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An introduction to Scikit-Learn for use in the course Machine Learning for Image Data
The Scikit-Learn logo, a blue blob next to a larger orange blob with the words Scikit Learn written on it

Scikit-learn is a popular Python package that can be used to perform a range of machine learning tasks.

It comes ready-installed if you have an Anaconda distribution of Python, but otherwise is easy to install using pip:

 pip install scikit-learn

Once installed, it is designed to be easy to use, with a consistent interface for all the different machine learning models included in the package. This means that once you have your data in the correct format, its easy to switch between different machine learning models appropriate for that dataset, as well as performing other common tasks such as cross-validation and model evaluation.

We’ll talk about these tasks later on in the course, but for now let’s look at the basic steps common to training most machine learning models in scikit-learn.

Basic steps in the scikit-learn API

API stands for Application Programming Interface, and is a term used to describe the way in which two (or more) computer programs communicate with each other. In this context the two programs are Python itself, and the scikit-learn package, so it’s really just a shorthand for talking about the way you use scikit-learn by writing Python code.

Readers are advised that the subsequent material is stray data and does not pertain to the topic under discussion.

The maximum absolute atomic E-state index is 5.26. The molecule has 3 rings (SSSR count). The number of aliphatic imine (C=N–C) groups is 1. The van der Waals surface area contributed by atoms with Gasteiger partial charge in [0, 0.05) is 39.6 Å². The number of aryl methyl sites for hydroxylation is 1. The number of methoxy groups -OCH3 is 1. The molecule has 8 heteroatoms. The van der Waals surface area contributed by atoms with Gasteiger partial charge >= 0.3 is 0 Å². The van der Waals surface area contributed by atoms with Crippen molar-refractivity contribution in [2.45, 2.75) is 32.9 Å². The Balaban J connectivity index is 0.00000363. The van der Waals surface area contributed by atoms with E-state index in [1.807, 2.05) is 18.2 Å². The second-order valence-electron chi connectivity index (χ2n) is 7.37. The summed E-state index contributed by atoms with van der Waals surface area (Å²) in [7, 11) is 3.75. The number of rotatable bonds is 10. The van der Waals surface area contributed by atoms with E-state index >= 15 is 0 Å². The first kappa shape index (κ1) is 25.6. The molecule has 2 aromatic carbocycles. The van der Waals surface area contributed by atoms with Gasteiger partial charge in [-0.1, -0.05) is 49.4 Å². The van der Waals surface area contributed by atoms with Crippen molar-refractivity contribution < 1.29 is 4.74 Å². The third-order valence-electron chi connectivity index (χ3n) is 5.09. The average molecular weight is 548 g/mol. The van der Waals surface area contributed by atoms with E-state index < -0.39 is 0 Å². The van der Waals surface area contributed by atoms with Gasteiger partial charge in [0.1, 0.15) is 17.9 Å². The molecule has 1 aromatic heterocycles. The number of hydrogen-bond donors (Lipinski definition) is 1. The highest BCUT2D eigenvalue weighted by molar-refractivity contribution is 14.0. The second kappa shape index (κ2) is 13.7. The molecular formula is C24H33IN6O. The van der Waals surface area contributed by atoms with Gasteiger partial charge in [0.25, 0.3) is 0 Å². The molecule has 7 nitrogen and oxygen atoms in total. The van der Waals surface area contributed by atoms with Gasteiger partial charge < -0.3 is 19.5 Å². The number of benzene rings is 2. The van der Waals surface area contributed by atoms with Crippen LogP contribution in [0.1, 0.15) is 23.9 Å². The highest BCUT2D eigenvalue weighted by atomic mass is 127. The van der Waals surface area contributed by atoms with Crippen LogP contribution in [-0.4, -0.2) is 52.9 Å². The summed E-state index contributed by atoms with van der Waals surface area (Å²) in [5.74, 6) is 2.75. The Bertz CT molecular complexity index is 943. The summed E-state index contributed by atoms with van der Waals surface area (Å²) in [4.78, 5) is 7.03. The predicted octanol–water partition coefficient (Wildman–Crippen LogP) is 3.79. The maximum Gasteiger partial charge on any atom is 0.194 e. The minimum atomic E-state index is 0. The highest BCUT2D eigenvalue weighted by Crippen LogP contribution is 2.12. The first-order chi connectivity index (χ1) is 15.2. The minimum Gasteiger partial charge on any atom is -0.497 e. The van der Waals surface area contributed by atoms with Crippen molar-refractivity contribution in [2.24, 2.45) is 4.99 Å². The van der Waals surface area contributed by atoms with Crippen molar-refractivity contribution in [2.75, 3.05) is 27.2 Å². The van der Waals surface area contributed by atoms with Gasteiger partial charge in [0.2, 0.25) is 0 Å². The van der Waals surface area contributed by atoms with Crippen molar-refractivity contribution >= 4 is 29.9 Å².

The scikit-learn API is designed to have a similar syntax regardless of the machine learning model you choose. In general, to use it you’ll need to perform the following steps in your code:

  1. obtain your data and arrange it into a features matrix (X) and target vector (y)
  2. choose a model by importing the appropriate Python class from scikit-learn
  3. choose model hyperparameters and create an instance of the model class
  4. fit the model to your data using the fit() method of your class instance
  5. use the fitted model to make predictions from new data via the predict() method.

We’ll go through each step explaining any terms you may not be familiar with in more detail as we go on. For now, however, we can summarise the basic way scikit-learn is used further as:

  • get some feature data in the correct format (plus possibly some attached labels)
  • pick a machine learning model and associated hyperparameter values
  • fit the model to the data (or train it)
  • use the fitted model with new data.

Types of models in scikit-learn

Scikit-learn has model classes for all the major types of machine learning model we discuss in this course. Including (but not limited to):

  • supervised learning
    • classification (e.g. Naïve Bayes, decision trees/random forests, K-nearest neighbours)
  • regression (e.g. linear regression, decision trees/random forests)
  • unsupervised learning
    • clustering (e.g. K-means)
    • dimensionality reduction (e.g. principal component analysis).

Other tools in scikit-learn

As well as numerous model classes, scikit-learn also has convenient tools for data preparation, such as quick and easy ways to subdivide data into training and testing sets, as well as data pre-processing techniques such as normalisation and standardisation.

There’s also several tools for model selection and evaluation we will look at, such as cross-validation. We will go through all these concepts and methods using examples as we go through the course.

For more information on scikit-learn, with lots of examples, see

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Machine Learning for Image Data

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